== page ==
So, one of the first things that developers should do while setting up Kubernetes is to define requests and limits for each container. In case you are still not sure how much resources a container might need, make a wild guess. But be on the higher side just to be safe. You can also monitor the resource usage using your cloud provider or APM tools like AppDynamics.

 

5. Not keeping developers in the loop

Robust infrastructure, clean upgrades, easy scalability, and self-healing services: Kubernetes has a lot to offer.

Although all these things are not a priority for developers. They are more concerned about:

  • How to build and run their code?
  • How to understand what their code is doing in the development, testing, and integration phase?
  • How to find and fix the bugs reported in the QA and production environments?

This completely shuts developers from the DevOps process. Developers might rely on the code-level visibility, but it is often poor in these environments and directly accessing the application and its filesystem is virtually impossible. This often results in miscommunications. So, it’s important to understand while we get everyone to see how it is benefiting them, developers must also have access to the right tools so that they understand what their code is doing in the development, staging, and production environment.

 

6. Trying to boil the ocean

Given the exciting benefits Kubernetes offers, organizations often get excited and try to reap all the benefits it offers. And while doing so, they forget that some of these benefits require huge overall architecture changes to your application. This usually results in heavy costs and a dis

Don’t make this mistake. Changing the entire architecture will be difficult. So, don’t containerize it all. Instead, go like the process of smoking meat. Go nice and slow. Start with changing the bits of the app that are easy to change and then move towards processes that are more difficult.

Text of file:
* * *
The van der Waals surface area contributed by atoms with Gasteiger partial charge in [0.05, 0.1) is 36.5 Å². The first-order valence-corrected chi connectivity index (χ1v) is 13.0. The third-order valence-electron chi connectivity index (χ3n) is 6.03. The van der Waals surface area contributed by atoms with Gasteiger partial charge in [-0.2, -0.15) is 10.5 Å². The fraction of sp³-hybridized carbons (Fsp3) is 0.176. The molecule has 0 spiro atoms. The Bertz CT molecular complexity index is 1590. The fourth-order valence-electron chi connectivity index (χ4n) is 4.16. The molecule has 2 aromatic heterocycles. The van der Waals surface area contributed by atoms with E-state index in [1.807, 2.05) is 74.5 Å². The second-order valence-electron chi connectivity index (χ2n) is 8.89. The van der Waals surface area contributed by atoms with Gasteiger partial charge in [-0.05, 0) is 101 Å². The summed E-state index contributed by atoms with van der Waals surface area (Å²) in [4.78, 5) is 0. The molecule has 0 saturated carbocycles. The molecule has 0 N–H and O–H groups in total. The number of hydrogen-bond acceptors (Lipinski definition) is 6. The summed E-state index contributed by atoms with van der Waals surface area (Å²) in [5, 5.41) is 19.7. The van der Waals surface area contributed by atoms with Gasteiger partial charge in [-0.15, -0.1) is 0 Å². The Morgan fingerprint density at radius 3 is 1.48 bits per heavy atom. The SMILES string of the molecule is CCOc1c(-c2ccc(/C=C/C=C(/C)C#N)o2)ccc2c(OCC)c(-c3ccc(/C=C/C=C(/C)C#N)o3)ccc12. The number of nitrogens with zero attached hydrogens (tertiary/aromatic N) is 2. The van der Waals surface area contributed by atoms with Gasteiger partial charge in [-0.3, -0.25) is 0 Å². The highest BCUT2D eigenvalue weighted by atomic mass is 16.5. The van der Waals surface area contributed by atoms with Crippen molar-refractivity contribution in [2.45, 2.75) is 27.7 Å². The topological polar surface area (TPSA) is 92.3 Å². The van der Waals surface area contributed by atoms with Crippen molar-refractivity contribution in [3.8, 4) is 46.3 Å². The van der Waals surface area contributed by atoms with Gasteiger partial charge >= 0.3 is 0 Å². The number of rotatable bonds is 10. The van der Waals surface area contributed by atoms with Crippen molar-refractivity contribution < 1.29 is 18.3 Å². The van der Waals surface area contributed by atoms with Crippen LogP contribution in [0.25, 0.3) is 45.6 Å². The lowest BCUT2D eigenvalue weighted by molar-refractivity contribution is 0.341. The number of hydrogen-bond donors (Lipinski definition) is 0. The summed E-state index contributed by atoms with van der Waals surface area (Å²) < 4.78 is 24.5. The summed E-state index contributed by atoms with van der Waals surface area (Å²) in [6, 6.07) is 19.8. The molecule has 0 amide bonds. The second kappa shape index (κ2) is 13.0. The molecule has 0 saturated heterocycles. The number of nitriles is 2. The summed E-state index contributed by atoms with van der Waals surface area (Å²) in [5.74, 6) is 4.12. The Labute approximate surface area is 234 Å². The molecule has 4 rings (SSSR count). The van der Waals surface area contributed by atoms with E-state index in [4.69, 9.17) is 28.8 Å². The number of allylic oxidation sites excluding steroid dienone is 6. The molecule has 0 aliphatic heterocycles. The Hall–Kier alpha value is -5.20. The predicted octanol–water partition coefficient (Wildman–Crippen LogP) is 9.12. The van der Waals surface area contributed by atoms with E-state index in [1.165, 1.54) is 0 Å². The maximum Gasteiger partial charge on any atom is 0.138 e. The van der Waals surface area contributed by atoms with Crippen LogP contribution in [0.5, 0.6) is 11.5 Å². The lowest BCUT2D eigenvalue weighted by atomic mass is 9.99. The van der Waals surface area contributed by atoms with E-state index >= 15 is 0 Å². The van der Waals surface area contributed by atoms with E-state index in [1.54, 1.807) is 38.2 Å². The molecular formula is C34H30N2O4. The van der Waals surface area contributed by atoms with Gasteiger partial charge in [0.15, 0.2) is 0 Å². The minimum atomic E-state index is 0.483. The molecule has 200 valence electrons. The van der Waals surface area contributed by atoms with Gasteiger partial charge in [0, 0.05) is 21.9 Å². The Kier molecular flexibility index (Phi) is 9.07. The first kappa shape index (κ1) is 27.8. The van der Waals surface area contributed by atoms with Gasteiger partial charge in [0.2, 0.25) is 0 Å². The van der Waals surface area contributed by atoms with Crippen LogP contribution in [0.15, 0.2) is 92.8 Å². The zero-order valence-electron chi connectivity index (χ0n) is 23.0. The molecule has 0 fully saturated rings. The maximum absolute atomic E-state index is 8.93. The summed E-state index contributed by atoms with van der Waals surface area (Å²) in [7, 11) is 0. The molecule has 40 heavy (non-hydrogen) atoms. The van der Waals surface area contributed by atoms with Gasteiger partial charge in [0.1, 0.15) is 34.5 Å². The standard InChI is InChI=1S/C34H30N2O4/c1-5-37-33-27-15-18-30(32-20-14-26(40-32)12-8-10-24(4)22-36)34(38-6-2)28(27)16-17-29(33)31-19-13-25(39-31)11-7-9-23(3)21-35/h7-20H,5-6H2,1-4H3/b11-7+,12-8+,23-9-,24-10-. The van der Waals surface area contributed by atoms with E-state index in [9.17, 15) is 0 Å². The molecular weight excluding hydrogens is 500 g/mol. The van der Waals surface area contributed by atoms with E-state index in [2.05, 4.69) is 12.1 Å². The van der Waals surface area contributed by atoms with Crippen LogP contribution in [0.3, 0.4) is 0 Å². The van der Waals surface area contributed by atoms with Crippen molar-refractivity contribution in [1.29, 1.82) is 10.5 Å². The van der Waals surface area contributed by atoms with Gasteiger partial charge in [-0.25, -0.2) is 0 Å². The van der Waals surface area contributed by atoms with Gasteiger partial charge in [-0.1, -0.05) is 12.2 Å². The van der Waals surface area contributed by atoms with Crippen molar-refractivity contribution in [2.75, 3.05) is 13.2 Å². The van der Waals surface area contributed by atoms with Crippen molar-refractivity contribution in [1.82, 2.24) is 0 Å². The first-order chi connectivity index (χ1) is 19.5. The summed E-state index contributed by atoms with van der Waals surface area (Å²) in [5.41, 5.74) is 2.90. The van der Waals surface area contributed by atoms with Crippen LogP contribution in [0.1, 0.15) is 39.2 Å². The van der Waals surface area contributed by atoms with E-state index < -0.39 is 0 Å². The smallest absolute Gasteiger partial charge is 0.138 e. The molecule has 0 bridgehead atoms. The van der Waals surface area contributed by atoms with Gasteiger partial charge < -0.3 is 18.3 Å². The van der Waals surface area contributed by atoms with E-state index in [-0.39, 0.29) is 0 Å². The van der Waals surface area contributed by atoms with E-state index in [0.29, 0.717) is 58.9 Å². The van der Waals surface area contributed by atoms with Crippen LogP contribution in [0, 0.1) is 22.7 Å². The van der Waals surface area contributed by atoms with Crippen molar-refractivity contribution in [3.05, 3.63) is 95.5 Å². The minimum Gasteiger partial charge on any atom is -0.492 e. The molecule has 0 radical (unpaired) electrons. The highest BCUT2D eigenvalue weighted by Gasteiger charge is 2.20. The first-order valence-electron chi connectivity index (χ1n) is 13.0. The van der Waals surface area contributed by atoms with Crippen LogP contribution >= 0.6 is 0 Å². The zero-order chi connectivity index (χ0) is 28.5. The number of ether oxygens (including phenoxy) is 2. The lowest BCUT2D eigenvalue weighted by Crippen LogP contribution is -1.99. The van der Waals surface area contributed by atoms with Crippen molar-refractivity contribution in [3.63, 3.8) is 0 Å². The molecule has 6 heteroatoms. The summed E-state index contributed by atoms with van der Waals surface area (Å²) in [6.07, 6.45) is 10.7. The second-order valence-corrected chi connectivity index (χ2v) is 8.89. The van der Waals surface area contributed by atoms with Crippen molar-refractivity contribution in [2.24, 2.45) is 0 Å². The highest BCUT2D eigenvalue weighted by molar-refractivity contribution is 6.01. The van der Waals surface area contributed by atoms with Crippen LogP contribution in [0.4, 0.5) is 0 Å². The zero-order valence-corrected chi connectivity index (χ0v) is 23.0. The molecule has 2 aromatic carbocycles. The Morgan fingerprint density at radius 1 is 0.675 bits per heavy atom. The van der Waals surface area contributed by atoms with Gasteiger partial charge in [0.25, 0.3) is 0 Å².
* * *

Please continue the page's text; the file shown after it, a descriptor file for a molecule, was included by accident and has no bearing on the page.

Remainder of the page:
7. Choosing the DIY Route instead of hiring right level of expertise

Many developers forget that Kubernetes is not a single application running on a single machine. Instead, it’s an ecosystem of different applications and network layers that are closely integrated for producing the final solution (Docker, etcd, SDN overlay, Ingress Controllers, LB, Kubelet, kube-proxy, kube-apiserver, etc.). Managing Kubernetes will require a certain level of expertise, let alone maintaining it in production with the software running on top.

So, make sure you hire right people first and avoid falling for this Kubernetes traps. This will prevent you from making mistakes and get the best of Kubernetes.

By keeping these Kubernetes traps in mind developers can prevent themselves from getting themselves into unnecessary bottlenecks and wasting their time and money. This can ultimately lead to better productivity. Also, for better understanding the use of Kubernetes, you can read our blog on Kubernetes approaches to enterprise development . I am sure you will find it helpful.

Want to more about how can get the best out of Kubernetes?